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ABC’s “Shark Tank” has become a guide on how entrepreneurs should approach venture capitalists for funding. But a couple of episodes showed that money isn’t necessarily the end-all-be-all in business for some. Beverly Vines-Haines and Charlotte Clary are the inventors of a sugar-free candy called Ice Chips. The ladies thought one of the sharks, Kevin O’Leary, was difficult to work with and, frankly, not a very nice person. The two grandmothers ultimately accepted a less-favorable economic deal from another shark, Daymond John, based solely on their perception of him being much easier to work with.

Likability is an important trait for business owners when measuring their overall success.┬áRohit Bhargava, the author of the book “Likeonomics,” told Entrepreneur magazine, that likability supersedes competence when it comes to business decision-making and overall success. In fact, Mark Zuckerberg had the highest ranking in likability among 50 CEOs recently reviewed by Glassdoor.com. It is no coincidence Glassdoor also ranked Facebook as the best place to work out of 50 large companies, based on employee feedback.

The same can be said for customers and their experiences. When all else is relatively equal, a customer is more likely to come back to a restaurant that had friendly employees and good service, than one with excellent food, and rude waiters. Many politicians are elected not because of their positions on social and economic issues, but because they are perceived as likable. Your likability as a business owner can be the primary difference between success and failure. There are similar traits likable people in business possess that all entrepreneurs should take into consideration:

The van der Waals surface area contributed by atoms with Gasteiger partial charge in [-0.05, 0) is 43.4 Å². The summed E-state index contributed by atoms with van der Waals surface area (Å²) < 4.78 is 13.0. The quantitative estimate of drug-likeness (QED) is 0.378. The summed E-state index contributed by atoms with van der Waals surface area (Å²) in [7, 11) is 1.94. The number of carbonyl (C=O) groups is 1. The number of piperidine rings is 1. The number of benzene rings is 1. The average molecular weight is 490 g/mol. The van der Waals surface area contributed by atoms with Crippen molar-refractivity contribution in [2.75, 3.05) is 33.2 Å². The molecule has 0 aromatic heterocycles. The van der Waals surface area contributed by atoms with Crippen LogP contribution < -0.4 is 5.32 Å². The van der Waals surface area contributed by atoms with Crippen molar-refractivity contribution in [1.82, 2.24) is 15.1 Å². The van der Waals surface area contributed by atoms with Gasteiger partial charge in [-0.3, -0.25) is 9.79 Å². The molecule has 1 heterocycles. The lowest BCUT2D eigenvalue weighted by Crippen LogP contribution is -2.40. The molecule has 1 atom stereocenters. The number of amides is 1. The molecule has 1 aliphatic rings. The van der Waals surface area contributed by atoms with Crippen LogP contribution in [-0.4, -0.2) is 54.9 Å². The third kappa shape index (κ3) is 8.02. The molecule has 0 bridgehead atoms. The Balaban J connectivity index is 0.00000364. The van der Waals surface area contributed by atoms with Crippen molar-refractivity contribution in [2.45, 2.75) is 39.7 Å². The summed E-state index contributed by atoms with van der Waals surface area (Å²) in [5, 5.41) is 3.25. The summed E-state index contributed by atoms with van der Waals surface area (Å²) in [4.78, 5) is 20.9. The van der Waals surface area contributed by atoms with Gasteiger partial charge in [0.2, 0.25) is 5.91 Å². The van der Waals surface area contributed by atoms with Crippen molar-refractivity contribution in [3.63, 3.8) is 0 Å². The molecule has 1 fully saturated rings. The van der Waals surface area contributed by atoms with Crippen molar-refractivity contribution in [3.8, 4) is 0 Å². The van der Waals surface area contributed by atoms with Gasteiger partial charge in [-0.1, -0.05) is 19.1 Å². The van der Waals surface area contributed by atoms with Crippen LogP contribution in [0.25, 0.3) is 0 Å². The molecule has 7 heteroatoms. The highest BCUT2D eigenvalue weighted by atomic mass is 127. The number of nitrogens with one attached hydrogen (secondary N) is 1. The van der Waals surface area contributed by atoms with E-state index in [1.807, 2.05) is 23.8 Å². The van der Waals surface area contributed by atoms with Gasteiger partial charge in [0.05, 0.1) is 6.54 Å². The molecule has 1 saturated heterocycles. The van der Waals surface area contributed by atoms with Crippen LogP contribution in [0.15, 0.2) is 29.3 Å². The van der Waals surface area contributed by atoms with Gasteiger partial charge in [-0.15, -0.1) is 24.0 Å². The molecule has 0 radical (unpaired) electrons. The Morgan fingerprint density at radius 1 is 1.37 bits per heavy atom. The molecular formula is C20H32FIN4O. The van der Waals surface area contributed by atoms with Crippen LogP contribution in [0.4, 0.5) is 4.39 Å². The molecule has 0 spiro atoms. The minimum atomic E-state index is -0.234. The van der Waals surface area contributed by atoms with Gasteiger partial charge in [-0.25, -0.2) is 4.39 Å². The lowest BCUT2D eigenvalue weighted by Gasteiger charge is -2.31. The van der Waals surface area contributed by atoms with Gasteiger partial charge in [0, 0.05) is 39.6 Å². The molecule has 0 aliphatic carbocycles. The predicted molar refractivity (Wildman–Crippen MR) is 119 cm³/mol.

Let Them Talk

The 80s new wave pop band Missing Person made the Billboard Hot 100 in 1982 with the song “Words.” Its hook was “what are words for…when no one listens anymore?” Ask open-ended questions to clients and customers, so they can talk about themselves. You can gracefully relate things about your own life and experiences as the conversation progresses. Make sure you are looking them in the eye as they talk, as this shows you are listening and that you respect them.

Humility

There is a fine line between being humble and being fake. Even hardcore businessmen like Brian Ferdinand of Liquid Holdings and Dallas Mavericks owner Mark Cuban will tell you their success is the product of balancing risk with humility. The best way to stay humble is to cease comparing yourself to others. You can only be the best you, and that is all you can control.

Body Language

The only reason Bill Clinton (despite the Lewinsky scandal) is still widely regarded as a likable figure throughout the world is because of the way he speaks to people. There are several accounts of the first meeting between Clinton and another widely-respected man, former South African President Nelson Mandela, in the 1990s. Both men took a step towards one another to commence the hand shake, while leaning slightly forward (almost as if to bow slightly). Neither man wanted to come off as better than the other, and this attitude will win the hearts even of those who pre-judge you.

People universally like someone who smiles, makes eye contact, empathizes and doesn’t talk too much. You can guarantee your business will have the best chance of success by embracing these traits in yourself.